Lane Kiffin was never the long-term solution for USC football.
He was an eleventh-hour poker play in 2010 by former athletic director Mike Garrett, a desperate short-term move to save a program from the NCAA sanctions that were about to be handed down under Garrett's arrogant watch.
Garrett fooled us all by hiring a coach under NCAA investigation at Tennessee to a school going on NCAA probation.
How brilliantly sinister!
Never mind Kiffin lacked the credentials or the pedigree, he was a not-too-distant member of Pete Carroll's old glory guard.
Kiffin, a former Carroll assistant, was a stopgap brought in to save Garrett and, more important, a recruiting class.
One out of two wasn't bad. One scouting service touted in Kiffin's USC media guide bio: "To the recruits and parents we've talked to, USC hired Vince Lombardi."
Garrett's career was not salvageable, but Kiffin seemed reasonably qualified to hold together the center.
The weak premise held all the way through halftime of Saturday's debacle against Arizona State. USC trailed only by six, 20-14, remember?
The final was 62-41, and no USC coach, no matter how unfair the conditions, survives giving up that many points to a mid-level Pac-12 team.
Even Athletic Director Pat Haden, who put his own reputation on the line in his unwavering support for Kiffin, had to relent.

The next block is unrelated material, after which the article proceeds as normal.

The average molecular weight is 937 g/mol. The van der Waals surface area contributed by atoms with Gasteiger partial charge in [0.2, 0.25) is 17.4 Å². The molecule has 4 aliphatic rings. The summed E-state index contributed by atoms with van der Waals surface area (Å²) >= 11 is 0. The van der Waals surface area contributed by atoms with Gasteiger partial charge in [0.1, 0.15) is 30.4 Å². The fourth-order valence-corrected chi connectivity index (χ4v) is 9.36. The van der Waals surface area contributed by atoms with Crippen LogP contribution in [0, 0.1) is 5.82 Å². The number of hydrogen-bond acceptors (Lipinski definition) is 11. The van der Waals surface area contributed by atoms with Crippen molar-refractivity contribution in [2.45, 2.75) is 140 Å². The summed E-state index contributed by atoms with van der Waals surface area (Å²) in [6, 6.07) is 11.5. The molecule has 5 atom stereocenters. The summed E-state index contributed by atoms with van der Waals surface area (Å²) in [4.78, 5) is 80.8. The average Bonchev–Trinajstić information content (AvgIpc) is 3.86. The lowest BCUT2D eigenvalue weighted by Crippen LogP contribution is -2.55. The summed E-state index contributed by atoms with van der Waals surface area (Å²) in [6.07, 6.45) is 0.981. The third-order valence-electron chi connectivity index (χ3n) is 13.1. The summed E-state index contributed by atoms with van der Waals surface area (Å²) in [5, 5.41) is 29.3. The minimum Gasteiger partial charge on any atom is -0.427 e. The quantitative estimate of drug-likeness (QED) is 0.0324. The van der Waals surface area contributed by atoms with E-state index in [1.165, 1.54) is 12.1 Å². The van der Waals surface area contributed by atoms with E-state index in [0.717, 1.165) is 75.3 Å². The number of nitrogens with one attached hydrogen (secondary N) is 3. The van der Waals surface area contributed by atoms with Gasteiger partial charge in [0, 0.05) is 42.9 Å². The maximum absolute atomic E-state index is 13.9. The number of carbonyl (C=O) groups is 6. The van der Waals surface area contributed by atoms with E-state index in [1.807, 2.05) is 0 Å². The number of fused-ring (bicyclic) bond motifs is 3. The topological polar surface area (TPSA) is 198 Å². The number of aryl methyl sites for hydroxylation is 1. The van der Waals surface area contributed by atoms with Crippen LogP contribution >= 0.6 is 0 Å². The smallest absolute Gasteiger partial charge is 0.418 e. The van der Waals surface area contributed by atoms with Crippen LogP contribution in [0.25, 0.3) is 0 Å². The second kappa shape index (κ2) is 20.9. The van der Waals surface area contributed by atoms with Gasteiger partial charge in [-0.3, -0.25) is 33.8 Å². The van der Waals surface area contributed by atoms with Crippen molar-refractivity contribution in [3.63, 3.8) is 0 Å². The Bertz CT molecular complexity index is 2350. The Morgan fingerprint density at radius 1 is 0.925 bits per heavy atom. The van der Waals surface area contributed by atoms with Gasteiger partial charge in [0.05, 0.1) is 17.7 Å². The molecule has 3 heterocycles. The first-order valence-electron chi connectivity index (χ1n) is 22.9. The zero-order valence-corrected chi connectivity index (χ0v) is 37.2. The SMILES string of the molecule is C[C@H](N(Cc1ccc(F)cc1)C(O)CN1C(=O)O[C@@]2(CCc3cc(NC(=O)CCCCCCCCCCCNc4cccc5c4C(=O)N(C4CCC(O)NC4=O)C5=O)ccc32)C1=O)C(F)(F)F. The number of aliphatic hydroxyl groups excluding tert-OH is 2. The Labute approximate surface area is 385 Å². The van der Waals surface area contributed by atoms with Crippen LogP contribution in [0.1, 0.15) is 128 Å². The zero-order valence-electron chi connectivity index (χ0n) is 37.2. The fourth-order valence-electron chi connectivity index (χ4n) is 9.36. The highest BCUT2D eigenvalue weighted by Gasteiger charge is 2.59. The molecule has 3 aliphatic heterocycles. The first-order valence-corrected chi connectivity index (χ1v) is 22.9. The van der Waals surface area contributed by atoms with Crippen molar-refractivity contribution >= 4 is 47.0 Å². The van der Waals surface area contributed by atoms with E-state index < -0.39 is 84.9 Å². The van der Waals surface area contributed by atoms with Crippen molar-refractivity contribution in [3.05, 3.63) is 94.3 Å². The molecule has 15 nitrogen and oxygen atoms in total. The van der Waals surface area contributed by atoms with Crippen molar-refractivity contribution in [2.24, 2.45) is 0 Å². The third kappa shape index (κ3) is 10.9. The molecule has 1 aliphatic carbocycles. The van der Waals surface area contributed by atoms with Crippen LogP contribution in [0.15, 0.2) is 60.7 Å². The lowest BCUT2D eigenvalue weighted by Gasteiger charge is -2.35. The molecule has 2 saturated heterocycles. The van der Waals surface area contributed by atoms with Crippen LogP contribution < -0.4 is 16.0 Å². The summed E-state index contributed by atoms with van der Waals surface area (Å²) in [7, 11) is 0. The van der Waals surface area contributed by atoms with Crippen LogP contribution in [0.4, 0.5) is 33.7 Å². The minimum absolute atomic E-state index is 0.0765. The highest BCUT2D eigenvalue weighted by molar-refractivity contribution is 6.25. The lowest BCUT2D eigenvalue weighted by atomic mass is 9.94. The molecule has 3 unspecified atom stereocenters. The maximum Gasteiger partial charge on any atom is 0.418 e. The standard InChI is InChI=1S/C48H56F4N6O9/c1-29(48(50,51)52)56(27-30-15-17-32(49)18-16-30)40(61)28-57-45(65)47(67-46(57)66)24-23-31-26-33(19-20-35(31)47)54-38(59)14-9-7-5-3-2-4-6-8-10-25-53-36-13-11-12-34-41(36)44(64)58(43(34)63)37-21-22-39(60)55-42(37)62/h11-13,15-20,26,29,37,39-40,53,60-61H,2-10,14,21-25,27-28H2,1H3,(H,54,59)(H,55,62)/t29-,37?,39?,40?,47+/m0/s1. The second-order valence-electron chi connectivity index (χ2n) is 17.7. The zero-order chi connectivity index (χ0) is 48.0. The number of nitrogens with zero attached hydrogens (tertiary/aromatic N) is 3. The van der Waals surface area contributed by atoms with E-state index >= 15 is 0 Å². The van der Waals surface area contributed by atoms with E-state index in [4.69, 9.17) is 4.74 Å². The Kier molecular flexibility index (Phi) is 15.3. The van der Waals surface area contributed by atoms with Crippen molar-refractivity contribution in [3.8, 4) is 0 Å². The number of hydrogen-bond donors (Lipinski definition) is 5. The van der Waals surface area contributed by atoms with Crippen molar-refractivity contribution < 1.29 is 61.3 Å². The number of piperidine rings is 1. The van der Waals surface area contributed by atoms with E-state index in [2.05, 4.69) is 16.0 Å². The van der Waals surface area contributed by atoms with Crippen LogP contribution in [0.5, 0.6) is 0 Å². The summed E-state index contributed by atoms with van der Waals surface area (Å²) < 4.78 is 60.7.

The deed was so dirty it was done surreptitiously, in an airport holding room before dawn's early light.
Everyone must know by now that Kiffin was set up to fail by Garrett first and then by the scholarship losses that ultimately bled the program dry. The NCAA doesn't rip you of 30 bodies over three years because it wants you to win the Pac-12 title.
The collapse came like a dam break, as USC's training staff kept hauling Trojans players off the field at Sun Devil Stadium. It got so bad the Trojans had to play Robby Kolanz, who worked in the school's sports information office last year, at wide receiver.
USC took only 56 scholarship players to Saturday's game, well short of the NCAA maximum of 85.
"He really worked under some very difficult NCAA sanctions," Haden said Sunday of Kiffin. "No doubt about it."
I always thought Kiffin was a suitable interim answer to an impossible situation. No coach was going succeed with the limitations set forth by the NCAA. At least Kiffin was energetic, worked hard and could recruit.
His job would be to hold the fort through the sanctions until a bigger name became interested.
Going through what Kiffin did doesn't look good on one's legacy resume.
The smart ones know how to play it.